Norman — It’s almost become a tradition at Oklahoma. When spring practice begins, one emphasis is finding ways to make Mossis Madu a bigger part of the offense.
Another tradition has been it not carrying over to the fall.
But offensive coordinator Kevin Wilson didn’t sound like he was blowing smoke when he was asked about Madu after OU’s first spring practice two weeks ago.
“He’s a senior, he’s talented and he’s a good kid. He’s a kid that we want to do well,” Wilson said. “We really want him to have a good year.”
This is the final spring the Sooners will have to tinker with Madu’s role. The former Norman High standout will be a senior next season. His college career has reached a now or never point.
Last season, Madu was moved to receiver. It was a move all involved believed would get Madu more touches.
That didn’t happen. He only caught seven passes for 69 yards in 12 games. His rushing total was just 17 yards on five carries.
It was a frustrating season for Madu.
“There were times where I felt like I was getting it down. Then there were other times where I felt like my head was spinning,” Madu said. “When you grow up as a kid, everyone plays receiver out there playing backyard football. It all feels so natural. Then you put so many other things to it, putting the pads on and having to read things, it’s a whole different game.”
The receiver experiment ended with OU’s victory over Stanford in the Sun Bowl. Over the winter, the coaching staff told Madu he was going to running back. Madu’s reaction was anything but negative.
“All smiles,” he said. “Let’s do it.”
Because one thing OU proved last year is versatility is an extremely unique talent. Running back DeMarco Murray was OU’s second-leading rusher (709 yards) and receiver (522 yards) last season.
Some of it had to do with the glut of injuries OU suffered on the offensive side of the ball, but the ability to run the ball and catch the ball out of the backfield don’t come around often.
Murray and Madu, who were both part of OU’s 2006 recruiting class, share those traits.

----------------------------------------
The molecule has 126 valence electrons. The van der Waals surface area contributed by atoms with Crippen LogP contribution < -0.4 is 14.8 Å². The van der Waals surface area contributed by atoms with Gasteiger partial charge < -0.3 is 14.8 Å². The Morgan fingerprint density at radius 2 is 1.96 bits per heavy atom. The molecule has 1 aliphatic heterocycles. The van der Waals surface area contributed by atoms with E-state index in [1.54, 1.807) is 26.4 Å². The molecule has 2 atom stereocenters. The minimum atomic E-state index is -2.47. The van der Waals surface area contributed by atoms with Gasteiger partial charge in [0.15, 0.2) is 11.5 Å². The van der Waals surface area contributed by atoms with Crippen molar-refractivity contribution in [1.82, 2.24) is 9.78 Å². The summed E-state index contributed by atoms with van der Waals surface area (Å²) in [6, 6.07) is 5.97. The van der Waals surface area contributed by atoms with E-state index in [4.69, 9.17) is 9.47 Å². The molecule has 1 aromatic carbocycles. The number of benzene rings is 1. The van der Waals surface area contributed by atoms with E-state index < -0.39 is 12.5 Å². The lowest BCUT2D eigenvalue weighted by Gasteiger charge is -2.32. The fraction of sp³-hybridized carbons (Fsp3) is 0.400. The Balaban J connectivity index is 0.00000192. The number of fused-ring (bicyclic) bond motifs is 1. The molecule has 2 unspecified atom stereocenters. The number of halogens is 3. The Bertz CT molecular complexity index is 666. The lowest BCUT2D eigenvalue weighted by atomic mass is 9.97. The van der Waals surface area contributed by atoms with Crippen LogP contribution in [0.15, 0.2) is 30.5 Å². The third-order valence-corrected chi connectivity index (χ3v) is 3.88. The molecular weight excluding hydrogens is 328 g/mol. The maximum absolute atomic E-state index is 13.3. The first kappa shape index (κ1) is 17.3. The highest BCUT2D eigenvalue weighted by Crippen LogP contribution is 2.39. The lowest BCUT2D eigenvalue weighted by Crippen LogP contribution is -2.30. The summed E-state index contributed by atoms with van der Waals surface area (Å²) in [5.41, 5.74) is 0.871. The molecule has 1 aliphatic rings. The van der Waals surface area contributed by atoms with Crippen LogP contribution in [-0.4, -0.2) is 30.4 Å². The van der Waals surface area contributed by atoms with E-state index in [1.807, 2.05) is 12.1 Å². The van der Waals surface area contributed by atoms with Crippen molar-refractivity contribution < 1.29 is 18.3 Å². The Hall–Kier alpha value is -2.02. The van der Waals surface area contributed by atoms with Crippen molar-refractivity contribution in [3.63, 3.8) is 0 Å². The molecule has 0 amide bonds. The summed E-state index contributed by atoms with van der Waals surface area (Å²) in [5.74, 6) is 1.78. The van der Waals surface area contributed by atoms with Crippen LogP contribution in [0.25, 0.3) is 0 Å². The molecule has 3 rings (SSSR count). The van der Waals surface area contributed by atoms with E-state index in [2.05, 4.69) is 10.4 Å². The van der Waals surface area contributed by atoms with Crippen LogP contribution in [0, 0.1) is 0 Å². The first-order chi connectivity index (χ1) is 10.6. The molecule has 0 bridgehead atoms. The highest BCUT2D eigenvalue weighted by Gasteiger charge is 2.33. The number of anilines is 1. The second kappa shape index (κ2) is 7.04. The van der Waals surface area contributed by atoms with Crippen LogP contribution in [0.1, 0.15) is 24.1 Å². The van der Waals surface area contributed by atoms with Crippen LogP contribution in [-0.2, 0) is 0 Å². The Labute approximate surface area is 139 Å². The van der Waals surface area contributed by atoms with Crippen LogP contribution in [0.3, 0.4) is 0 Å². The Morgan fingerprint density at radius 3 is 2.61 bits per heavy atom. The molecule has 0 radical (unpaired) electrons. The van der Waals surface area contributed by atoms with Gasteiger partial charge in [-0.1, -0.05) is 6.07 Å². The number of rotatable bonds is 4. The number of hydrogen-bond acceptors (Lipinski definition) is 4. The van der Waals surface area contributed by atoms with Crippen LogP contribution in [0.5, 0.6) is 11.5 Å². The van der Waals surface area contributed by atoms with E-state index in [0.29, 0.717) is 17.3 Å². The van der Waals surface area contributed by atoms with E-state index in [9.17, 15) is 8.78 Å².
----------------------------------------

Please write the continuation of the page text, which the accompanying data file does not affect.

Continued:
“Mossis has very similar skills (to Murray) as far as catching the ball and playing space,” OU coach Bob Stoops said. “He can do a lot of that.”
But above else there’s a feeling Madu has received the fruits of all the labor.
In 40 career games, he’s never been a starter. He was a third-string running back for two seasons and a backup receiver last year.
But Madu’s attitude has never soured.
“I’m not going to be selfish out there,” Madu said. “I want to earn a spot.”
Wilson still isn’t 100 percent sure what you call the spot Madu has earned. For now, it’s a running back with a lot of options to go with it.
“He needs to have a productive role. At receiver he was a slight compliment guy, but he needs to be a major compliment guy,” Wilson said. “He needs to be able to take some load at tailback, and because he does have that time at receiver maybe we flex him out a little bit, but he’s not going to be a dual position guy, he’s a tailback.”
It doesn’t matter what you call Madu’s role. This is his fourth spring practice. He hasn’t had the kitchen sink thrown at him, but he’s caught all the parts to build one. Perhaps, this will be the year everything meshes together for Madu.
“He’s a good, hard-playing guy that has a lot to him,” Stoops said. “We want to keep giving him opportunities.”